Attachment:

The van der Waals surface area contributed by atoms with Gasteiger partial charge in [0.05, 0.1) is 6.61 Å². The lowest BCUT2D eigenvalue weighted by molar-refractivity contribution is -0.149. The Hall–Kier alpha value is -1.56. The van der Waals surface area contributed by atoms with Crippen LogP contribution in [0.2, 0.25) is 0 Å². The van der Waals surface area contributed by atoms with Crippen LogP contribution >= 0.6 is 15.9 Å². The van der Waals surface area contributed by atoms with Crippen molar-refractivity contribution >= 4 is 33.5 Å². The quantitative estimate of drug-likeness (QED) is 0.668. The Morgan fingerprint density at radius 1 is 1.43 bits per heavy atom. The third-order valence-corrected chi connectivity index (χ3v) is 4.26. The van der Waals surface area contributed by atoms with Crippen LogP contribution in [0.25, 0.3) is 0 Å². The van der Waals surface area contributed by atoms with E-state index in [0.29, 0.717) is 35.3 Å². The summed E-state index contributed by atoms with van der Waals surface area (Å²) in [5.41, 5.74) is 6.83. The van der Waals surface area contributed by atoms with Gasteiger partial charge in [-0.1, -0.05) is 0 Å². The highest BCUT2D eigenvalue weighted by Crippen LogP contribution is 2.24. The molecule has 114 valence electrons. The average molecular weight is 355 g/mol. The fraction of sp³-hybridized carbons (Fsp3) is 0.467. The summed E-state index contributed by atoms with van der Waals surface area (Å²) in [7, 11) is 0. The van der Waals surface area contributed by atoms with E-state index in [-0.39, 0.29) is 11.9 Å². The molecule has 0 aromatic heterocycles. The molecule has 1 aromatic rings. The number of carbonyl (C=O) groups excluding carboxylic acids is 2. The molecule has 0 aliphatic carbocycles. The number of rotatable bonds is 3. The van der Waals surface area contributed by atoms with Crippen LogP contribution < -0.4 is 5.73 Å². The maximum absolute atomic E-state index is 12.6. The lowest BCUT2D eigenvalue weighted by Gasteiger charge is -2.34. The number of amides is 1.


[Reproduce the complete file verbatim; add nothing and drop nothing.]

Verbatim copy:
The van der Waals surface area contributed by atoms with Gasteiger partial charge in [0.05, 0.1) is 6.61 Å². The lowest BCUT2D eigenvalue weighted by molar-refractivity contribution is -0.149. The Hall–Kier alpha value is -1.56. The van der Waals surface area contributed by atoms with Crippen LogP contribution in [0.2, 0.25) is 0 Å². The van der Waals surface area contributed by atoms with Crippen LogP contribution >= 0.6 is 15.9 Å². The van der Waals surface area contributed by atoms with Crippen molar-refractivity contribution >= 4 is 33.5 Å². The quantitative estimate of drug-likeness (QED) is 0.668. The Morgan fingerprint density at radius 1 is 1.43 bits per heavy atom. The third-order valence-corrected chi connectivity index (χ3v) is 4.26. The van der Waals surface area contributed by atoms with Crippen LogP contribution in [0.25, 0.3) is 0 Å². The van der Waals surface area contributed by atoms with E-state index in [0.29, 0.717) is 35.3 Å². The summed E-state index contributed by atoms with van der Waals surface area (Å²) in [5.41, 5.74) is 6.83. The van der Waals surface area contributed by atoms with Gasteiger partial charge in [-0.1, -0.05) is 0 Å². The highest BCUT2D eigenvalue weighted by Crippen LogP contribution is 2.24. The molecule has 114 valence electrons. The average molecular weight is 355 g/mol. The fraction of sp³-hybridized carbons (Fsp3) is 0.467. The summed E-state index contributed by atoms with van der Waals surface area (Å²) in [7, 11) is 0. The van der Waals surface area contributed by atoms with E-state index in [-0.39, 0.29) is 11.9 Å². The molecule has 0 aromatic heterocycles. The molecule has 1 aromatic rings. The number of carbonyl (C=O) groups excluding carboxylic acids is 2. The molecule has 0 aliphatic carbocycles. The number of rotatable bonds is 3. The van der Waals surface area contributed by atoms with Crippen LogP contribution < -0.4 is 5.73 Å². The maximum absolute atomic E-state index is 12.6. The lowest BCUT2D eigenvalue weighted by Gasteiger charge is -2.34. The number of amides is 1.